It’s fully time for the dominant culture to finally acknowledge the life-threatening imbalance it’s created.  It’s fully time for the dominant culture to refine our relational intelligence, an intelligence held in the body as much as it’s held in the brain, as rigorously as it’s refined the highly rational, linear intelligence characterized primarily by the left brain.

And it’s fully time for the dominant culture to invite women into the room–the executive conference rooms and forums of power and decision-making everywhere–to teach and model what we know about this kind of relational intelligence to resolve the ever expanding scope of conflict, division and polarity that is consuming our institutions, our communities and our globe.

Perhaps we should give credit to the dominant culture and its bias towards left-brain thinking as it has led us to mastery in virtually every tangible domain.  The scale and brilliance of human civilization, measured through our technology and the unparalleled accumulation of wealth, is something to behold.  Yet we believe mistakenly that this trajectory can, somehow, continue ‘as is’ and we will successfully bring all ‘backwaters’ forward into this material nirvana.

What we fail to adequately acknowledge, or perhaps we simply deny, is the fallout of this left-brain bias.  Without more mediation from the right brain which sees patterns, metaphors and “the forest for the trees” — without a relational intelligence that values trust, interconnectivity and information coming from our bodies — we experience rising conflict, intractable poverty, environmental devastation, and a desperate search for meaning — some way, any way beyond the relentless productivity treadmill which seems to offer only more screen time, more gadgets and more human isolation.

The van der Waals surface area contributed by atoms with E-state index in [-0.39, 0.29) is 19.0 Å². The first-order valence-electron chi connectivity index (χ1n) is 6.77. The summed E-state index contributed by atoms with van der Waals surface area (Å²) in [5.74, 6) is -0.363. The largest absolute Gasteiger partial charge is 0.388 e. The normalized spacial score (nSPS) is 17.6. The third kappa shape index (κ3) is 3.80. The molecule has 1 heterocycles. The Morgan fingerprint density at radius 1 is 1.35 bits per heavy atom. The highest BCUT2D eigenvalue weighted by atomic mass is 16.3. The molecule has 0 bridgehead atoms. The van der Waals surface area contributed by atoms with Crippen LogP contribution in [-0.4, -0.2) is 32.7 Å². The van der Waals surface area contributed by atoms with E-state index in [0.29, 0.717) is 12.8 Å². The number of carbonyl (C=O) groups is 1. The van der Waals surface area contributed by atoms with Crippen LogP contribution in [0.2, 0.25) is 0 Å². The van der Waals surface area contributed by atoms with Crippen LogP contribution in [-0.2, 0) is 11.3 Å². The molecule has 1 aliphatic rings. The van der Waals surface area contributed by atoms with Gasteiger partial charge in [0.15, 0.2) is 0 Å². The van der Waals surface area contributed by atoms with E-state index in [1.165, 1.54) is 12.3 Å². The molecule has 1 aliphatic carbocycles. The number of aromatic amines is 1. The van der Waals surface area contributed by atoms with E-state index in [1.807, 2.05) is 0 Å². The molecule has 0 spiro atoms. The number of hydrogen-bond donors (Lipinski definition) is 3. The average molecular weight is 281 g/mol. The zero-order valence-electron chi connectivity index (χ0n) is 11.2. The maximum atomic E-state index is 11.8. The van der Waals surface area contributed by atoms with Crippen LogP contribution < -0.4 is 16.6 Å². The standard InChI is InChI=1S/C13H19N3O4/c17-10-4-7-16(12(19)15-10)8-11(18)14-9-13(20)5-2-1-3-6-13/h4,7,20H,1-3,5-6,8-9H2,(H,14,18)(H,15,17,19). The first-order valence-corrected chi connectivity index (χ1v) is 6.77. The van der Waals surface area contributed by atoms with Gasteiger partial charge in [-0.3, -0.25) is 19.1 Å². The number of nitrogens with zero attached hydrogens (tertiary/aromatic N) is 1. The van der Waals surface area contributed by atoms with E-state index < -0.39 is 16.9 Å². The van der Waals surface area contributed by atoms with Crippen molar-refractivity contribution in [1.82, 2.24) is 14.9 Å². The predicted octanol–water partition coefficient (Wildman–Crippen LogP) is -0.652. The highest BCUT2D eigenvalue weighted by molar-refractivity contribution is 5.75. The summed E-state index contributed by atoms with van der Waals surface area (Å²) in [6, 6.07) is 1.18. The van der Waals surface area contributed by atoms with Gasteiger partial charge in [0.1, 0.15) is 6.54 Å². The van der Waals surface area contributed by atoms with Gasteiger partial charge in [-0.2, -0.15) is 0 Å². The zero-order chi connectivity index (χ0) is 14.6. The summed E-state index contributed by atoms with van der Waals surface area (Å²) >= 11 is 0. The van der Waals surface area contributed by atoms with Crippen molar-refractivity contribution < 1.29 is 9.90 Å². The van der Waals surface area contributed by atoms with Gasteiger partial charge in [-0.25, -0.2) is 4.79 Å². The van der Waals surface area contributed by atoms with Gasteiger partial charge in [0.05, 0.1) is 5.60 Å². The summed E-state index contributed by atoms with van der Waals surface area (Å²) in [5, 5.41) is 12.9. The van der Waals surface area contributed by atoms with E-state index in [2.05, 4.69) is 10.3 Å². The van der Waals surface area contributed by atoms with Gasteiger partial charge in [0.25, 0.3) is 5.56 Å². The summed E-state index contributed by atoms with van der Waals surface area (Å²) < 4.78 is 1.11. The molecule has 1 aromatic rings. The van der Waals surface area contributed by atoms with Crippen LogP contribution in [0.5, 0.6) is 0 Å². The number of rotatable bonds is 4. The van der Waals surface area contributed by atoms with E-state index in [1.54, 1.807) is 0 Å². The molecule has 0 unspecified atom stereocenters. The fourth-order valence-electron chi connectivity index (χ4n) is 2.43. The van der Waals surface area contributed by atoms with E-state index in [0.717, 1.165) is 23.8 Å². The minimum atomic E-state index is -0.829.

Relational intelligence. What does it look like?  What are we doing when we apply it to our world, to our work?

  • We see people listening for understanding, listening infused with curiosity, and listening as power.
  • We see individuals unafraid to be wrong, refraining from the need to be right, and allowing their perspective to be broadened by others’ views and opinions.
  • We see individuals able to express authentic gratitude and appreciation to the people around them, not just for what they do, but for who they are.
  • We see people willing to play with each other again, to return to a kind of innocence that generates trust, innovation and new ideas much more efficiently than linear problem-solving.
  • We see people with a much greater ability to tolerate ambiguity, who do not need to fix, contain and control but who allow problems to unfurl in their own timing and trust our collective ability to act when it’s ripe.